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We know from last week’s price action that yen pairs can take cues from Japan’s economic reports. Which ones should you watch out for this week?

BOJ’s meeting minutes (Mar 20, Asian session)

As expected, the Bank of Japan (BOJ) kept its policies steady for another month in March. And as expected, Governor Kuroda and his gang had cut their estimates related to exports and output.

The central bank cited U.S. protectionist policies, Brexit uncertainty, and developments in emerging and export-dependent economies as reasons why exports are now showing weakness and are not “increasing as a trend” as they shared before.

This week we might get clues on how worried central bank members are over their downgrades in the export and output sector. Remember that Japan’s economy depends heavily on its machineries exports, so these types of pessimism will likely be a BFD for Kuroda and his team.

CPI reports (Mar 21, 11:30 pm GMT)

For newbies out there, you should know that it’s been over SIX YEARS since the BOJ stepped up its inflation target from an annualized rate of 1.0% to 2.0%.

Fast forward to today and it doesn’t look like the bajillions that the central bank has showered on the economy have done anything to further the BOJ’s inflation goal.

This week, analysts expect to see the annualized national consumer price index (CPI) jump by another 0.4% for the month of February. Ditto for the core figure, which is expected to maintain its 0.8% reading.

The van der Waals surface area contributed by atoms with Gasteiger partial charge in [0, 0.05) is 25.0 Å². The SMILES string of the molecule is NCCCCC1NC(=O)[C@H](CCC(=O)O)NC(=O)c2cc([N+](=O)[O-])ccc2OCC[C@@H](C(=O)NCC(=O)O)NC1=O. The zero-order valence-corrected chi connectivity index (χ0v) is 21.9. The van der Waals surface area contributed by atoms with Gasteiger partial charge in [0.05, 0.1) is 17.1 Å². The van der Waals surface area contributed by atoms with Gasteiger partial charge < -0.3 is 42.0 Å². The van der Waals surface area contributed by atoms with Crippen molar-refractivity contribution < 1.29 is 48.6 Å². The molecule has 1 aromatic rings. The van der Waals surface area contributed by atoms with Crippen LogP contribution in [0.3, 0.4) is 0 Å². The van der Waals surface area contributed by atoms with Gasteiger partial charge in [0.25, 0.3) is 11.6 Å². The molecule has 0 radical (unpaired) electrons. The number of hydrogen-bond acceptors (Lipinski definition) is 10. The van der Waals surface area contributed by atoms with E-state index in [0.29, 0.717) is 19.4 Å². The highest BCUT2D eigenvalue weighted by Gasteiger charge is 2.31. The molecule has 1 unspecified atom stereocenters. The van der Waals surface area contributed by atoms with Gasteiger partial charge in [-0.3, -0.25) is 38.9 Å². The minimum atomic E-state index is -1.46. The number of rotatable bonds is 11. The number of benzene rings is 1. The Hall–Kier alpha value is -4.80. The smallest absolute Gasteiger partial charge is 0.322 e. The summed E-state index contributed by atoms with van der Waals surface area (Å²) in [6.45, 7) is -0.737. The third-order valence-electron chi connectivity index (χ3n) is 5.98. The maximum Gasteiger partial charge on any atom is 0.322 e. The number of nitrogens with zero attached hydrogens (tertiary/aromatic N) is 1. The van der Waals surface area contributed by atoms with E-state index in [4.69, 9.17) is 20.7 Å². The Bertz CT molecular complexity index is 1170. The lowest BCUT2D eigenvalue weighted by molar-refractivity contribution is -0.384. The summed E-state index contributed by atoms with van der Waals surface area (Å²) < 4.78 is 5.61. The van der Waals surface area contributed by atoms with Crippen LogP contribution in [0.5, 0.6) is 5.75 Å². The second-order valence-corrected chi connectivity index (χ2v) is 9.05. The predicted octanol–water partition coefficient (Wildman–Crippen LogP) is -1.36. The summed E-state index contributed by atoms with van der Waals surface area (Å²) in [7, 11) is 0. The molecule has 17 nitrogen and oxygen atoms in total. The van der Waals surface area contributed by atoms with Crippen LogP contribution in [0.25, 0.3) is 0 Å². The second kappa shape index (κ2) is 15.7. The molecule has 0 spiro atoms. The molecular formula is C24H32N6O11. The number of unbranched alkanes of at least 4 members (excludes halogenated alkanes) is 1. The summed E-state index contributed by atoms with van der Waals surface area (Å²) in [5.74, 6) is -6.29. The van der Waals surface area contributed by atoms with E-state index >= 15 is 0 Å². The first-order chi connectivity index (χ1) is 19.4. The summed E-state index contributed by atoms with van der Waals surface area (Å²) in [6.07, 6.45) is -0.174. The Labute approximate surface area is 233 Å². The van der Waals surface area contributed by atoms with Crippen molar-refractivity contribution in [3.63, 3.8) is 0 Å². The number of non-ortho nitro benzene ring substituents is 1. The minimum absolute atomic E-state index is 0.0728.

A much lower than expected release could put the pressure on the BOJ to get creative with its policies. On the other hand, a much healthier consumer price growth would give the central bank room to hold its policies until the additional sales tax kicks in later this year.

Flash manufacturing PMI (Mar 22, 12:30 am GMT)

Did BOJ members have cause to be more pessimistic about Japan’s export and output situation? We’ll know more this week when the flash manufacturing PMI is released.

Market players are betting on an improvement from 48.9 to 49.2 for the month of March. If you recall, the index dipped below the 50.0 expansionary territory earlier this year.

If we see significant downgrades, then the yen could take some intraday hits against its major counterparts. But if March’s figures come in much better than expected, then the yen could gain a pip or two (or twenty) until another catalyst moves the low-yielding currency around.

Missed last week’s price action? Read JPY’s price recap for March 11 – 15!